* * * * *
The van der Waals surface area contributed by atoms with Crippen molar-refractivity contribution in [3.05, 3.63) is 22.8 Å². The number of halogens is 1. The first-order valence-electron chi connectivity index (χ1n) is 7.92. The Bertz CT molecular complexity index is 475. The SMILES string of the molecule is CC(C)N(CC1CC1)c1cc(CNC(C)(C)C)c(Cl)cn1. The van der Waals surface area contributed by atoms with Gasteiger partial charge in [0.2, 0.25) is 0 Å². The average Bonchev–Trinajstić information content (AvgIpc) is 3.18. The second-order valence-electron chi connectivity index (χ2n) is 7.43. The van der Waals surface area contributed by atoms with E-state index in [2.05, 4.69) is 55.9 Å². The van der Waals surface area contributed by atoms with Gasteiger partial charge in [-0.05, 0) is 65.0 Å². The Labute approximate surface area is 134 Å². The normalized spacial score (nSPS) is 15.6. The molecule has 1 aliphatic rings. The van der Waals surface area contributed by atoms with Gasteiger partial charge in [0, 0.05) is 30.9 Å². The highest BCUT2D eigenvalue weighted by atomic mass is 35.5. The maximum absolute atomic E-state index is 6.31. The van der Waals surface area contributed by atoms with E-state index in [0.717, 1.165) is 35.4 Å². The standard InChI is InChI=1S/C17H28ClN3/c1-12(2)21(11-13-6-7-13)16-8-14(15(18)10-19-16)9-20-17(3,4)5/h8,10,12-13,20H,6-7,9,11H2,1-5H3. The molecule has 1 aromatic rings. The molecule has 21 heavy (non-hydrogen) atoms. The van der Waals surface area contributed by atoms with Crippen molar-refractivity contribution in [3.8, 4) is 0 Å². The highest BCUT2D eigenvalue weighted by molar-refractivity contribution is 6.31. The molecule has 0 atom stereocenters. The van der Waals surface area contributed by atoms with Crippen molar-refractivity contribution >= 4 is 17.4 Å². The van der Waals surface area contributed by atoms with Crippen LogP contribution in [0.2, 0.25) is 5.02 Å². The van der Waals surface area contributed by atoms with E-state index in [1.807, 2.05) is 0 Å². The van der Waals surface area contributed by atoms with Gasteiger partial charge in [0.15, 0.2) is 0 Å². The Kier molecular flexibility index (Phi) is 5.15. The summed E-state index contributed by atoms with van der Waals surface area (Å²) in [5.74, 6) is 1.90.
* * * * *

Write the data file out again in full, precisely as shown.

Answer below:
The van der Waals surface area contributed by atoms with Crippen molar-refractivity contribution in [3.05, 3.63) is 22.8 Å². The number of halogens is 1. The first-order valence-electron chi connectivity index (χ1n) is 7.92. The Bertz CT molecular complexity index is 475. The SMILES string of the molecule is CC(C)N(CC1CC1)c1cc(CNC(C)(C)C)c(Cl)cn1. The van der Waals surface area contributed by atoms with Gasteiger partial charge in [0.2, 0.25) is 0 Å². The average Bonchev–Trinajstić information content (AvgIpc) is 3.18. The second-order valence-electron chi connectivity index (χ2n) is 7.43. The van der Waals surface area contributed by atoms with E-state index in [2.05, 4.69) is 55.9 Å². The van der Waals surface area contributed by atoms with Gasteiger partial charge in [-0.05, 0) is 65.0 Å². The Labute approximate surface area is 134 Å². The normalized spacial score (nSPS) is 15.6. The molecule has 1 aliphatic rings. The van der Waals surface area contributed by atoms with Gasteiger partial charge in [0, 0.05) is 30.9 Å². The highest BCUT2D eigenvalue weighted by atomic mass is 35.5. The maximum absolute atomic E-state index is 6.31. The van der Waals surface area contributed by atoms with E-state index in [0.717, 1.165) is 35.4 Å². The standard InChI is InChI=1S/C17H28ClN3/c1-12(2)21(11-13-6-7-13)16-8-14(15(18)10-19-16)9-20-17(3,4)5/h8,10,12-13,20H,6-7,9,11H2,1-5H3. The molecule has 1 aromatic rings. The molecule has 21 heavy (non-hydrogen) atoms. The van der Waals surface area contributed by atoms with Crippen molar-refractivity contribution in [3.8, 4) is 0 Å². The highest BCUT2D eigenvalue weighted by molar-refractivity contribution is 6.31. The molecule has 0 atom stereocenters. The van der Waals surface area contributed by atoms with Crippen molar-refractivity contribution >= 4 is 17.4 Å². The van der Waals surface area contributed by atoms with Crippen LogP contribution in [0.2, 0.25) is 5.02 Å². The van der Waals surface area contributed by atoms with E-state index in [1.807, 2.05) is 0 Å². The van der Waals surface area contributed by atoms with Gasteiger partial charge in [0.15, 0.2) is 0 Å². The Kier molecular flexibility index (Phi) is 5.15. The summed E-state index contributed by atoms with van der Waals surface area (Å²) in [5.74, 6) is 1.90.